It was a hot summer semester at my medium-sized university, and I was slugging through Historical Geology. Caught up with this class, I decided to fight off the heat by stopping inside the local Christian Student Union for some free ice cream and fellowship. All my closest friends had gone home for the summer, and that was just as well because I really had to focus on this ridiculous class.

Still, I needed and deserved a break.

As I mulled around with a few friends, I noticed a guy who appeared physically awkward. I say that not disrespectfully but matter-of-factly, as I’m normally the most socially awkward person in the room. I watched as he seemed to know everyone there (well, except me), and no one seemed bothered by his different disposition.

He seemed to be in another world mentally, shaking his head back and forth to the upbeat praise music in an almost robotic trance. He smiled constantly! You may recall from my prior posts that I am not usually the best at simply coming up and introducing myself to someone. In this particular situation, I was no different.

I learned this individual had not one but two degrees, and he was working on his third. I also learned he was on the autism spectrum, a brand new concept to me at the time. We soon struck up a friendship (albeit a strange one, for sure). I never knew how any conversation with this man would turn out, but we did share this experience of a disability in a university setting.

Most of our conversations were about our disabilities as we tried to fit in, making fun of the “cool kids” on campus — yes, even the ones in the Christian Student Union. Many nights we stayed up at Waffle House, he with his Coke and me with my coffee, studying and enjoying how we had found another “misfit” who somehow fit with us.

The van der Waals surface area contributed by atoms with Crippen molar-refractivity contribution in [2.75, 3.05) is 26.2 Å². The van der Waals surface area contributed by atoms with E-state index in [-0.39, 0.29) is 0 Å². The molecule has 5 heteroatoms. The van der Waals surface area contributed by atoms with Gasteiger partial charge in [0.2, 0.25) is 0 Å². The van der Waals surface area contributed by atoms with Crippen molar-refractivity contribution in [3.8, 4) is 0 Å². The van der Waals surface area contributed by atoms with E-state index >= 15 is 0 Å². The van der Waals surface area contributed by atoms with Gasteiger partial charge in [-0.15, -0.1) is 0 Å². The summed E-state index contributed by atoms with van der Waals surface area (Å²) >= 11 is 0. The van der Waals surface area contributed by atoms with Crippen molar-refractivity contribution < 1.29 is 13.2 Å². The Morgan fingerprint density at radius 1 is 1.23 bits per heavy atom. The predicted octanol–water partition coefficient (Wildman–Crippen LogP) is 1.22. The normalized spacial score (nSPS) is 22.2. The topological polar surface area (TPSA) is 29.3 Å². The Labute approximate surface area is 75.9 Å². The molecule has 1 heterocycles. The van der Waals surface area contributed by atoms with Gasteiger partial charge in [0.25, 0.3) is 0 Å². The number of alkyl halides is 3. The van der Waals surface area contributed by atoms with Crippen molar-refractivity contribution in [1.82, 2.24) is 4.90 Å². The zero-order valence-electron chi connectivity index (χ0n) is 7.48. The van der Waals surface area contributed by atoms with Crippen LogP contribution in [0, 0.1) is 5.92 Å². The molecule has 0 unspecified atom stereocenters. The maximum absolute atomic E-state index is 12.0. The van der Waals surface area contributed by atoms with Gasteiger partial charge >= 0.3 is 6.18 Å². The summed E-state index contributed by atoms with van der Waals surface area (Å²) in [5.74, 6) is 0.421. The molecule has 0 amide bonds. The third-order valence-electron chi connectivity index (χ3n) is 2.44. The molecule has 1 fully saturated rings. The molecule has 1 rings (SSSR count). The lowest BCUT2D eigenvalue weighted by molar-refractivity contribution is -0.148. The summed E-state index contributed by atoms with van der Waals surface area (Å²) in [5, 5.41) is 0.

Early into this new friendship, my “gaydar” went off with him. He was effeminate, like me, and also uncomfortable around other “tough guys.” While I initially thought this was just due to his disability, I truly began to wonder.

We spent more time together watching innocent, lighthearted 70’s shows, and we grew closer. We both had histories as loners, and we were each a bit older than our peers in the college ministry program. We shared what I now call “bro hugs,” though at the time we said it was just two very strange guys in an even stranger situation doing what they could to support each other.

My “buddy,” as I nicknamed him, also struggled with depression, but due to his Asperger’s the symptoms looked quite different from the more internalized depression and anxiety I have felt for a large part of my life.

We never really talked about sex in any capacity, as in which girls we liked, or how our disabilities intertwined with our sexuality. The topic was a moot one, sometimes uncomfortably so.

Eventually, I had the dreaded conversation with my friend. You know the one: “I’m gay but acting on such feelings goes against what I believe as a follower of Jesus.”

My friend then came out to me as well! He also didn’t want to act on such feelings.

Looking back, I think my friend actually knew about and accepted his homoerotic feelings at a much earlier age than I did; contrastingly, I learned how to manage my disability at a younger age than he did. To that end, we somewhat complimented each other in our respective struggles.

We even had enduring conversations about a mutual friend who was transgender (another new concept at the time). Together we struggled to determine how to relate to this individual in a loving, supportive, appropriate way.

My friend and I never “fell in love” — at least, I don’t think we did. Early on, I explained to him that I honestly felt being in a physical homosexual relationship was not God’s best for me. As for his reasons, he listed off some deceased loved ones who he wanted to see in heaven one day.